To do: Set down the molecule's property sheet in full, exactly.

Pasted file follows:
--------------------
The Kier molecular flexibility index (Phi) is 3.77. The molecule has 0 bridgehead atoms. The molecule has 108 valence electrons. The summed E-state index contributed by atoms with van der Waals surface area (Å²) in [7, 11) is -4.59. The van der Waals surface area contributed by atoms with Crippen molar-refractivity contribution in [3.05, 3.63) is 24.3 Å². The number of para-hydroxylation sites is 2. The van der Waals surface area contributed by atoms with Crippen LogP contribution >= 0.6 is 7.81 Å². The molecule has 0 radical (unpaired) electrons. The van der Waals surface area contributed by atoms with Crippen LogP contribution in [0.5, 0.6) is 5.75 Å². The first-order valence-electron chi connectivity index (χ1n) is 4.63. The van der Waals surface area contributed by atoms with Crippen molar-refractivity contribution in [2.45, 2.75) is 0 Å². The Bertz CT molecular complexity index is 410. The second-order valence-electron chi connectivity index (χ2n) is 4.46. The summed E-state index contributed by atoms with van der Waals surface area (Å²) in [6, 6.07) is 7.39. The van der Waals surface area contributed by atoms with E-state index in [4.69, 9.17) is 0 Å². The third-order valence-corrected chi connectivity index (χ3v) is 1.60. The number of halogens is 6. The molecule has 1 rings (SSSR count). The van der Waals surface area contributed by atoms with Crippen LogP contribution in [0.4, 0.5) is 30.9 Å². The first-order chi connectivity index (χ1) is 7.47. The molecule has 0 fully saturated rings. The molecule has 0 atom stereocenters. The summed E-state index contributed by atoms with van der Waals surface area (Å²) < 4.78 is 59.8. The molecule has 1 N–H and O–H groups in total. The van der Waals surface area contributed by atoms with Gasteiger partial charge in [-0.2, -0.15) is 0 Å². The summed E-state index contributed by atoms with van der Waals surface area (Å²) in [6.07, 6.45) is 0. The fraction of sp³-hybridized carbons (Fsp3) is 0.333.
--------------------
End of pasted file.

The Kier molecular flexibility index (Phi) is 3.77. The molecule has 0 bridgehead atoms. The molecule has 108 valence electrons. The summed E-state index contributed by atoms with van der Waals surface area (Å²) in [7, 11) is -4.59. The van der Waals surface area contributed by atoms with Crippen molar-refractivity contribution in [3.05, 3.63) is 24.3 Å². The number of para-hydroxylation sites is 2. The van der Waals surface area contributed by atoms with Crippen LogP contribution >= 0.6 is 7.81 Å². The molecule has 0 radical (unpaired) electrons. The van der Waals surface area contributed by atoms with Crippen LogP contribution in [0.5, 0.6) is 5.75 Å². The first-order valence-electron chi connectivity index (χ1n) is 4.63. The van der Waals surface area contributed by atoms with Crippen molar-refractivity contribution in [2.45, 2.75) is 0 Å². The Bertz CT molecular complexity index is 410. The second-order valence-electron chi connectivity index (χ2n) is 4.46. The summed E-state index contributed by atoms with van der Waals surface area (Å²) in [6, 6.07) is 7.39. The van der Waals surface area contributed by atoms with E-state index in [4.69, 9.17) is 0 Å². The third-order valence-corrected chi connectivity index (χ3v) is 1.60. The number of halogens is 6. The molecule has 1 rings (SSSR count). The van der Waals surface area contributed by atoms with Crippen LogP contribution in [0.4, 0.5) is 30.9 Å². The first-order chi connectivity index (χ1) is 7.47. The molecule has 0 fully saturated rings. The molecule has 0 atom stereocenters. The summed E-state index contributed by atoms with van der Waals surface area (Å²) < 4.78 is 59.8. The molecule has 1 N–H and O–H groups in total. The van der Waals surface area contributed by atoms with Gasteiger partial charge in [-0.2, -0.15) is 0 Å². The summed E-state index contributed by atoms with van der Waals surface area (Å²) in [6.07, 6.45) is 0. The fraction of sp³-hybridized carbons (Fsp3) is 0.333.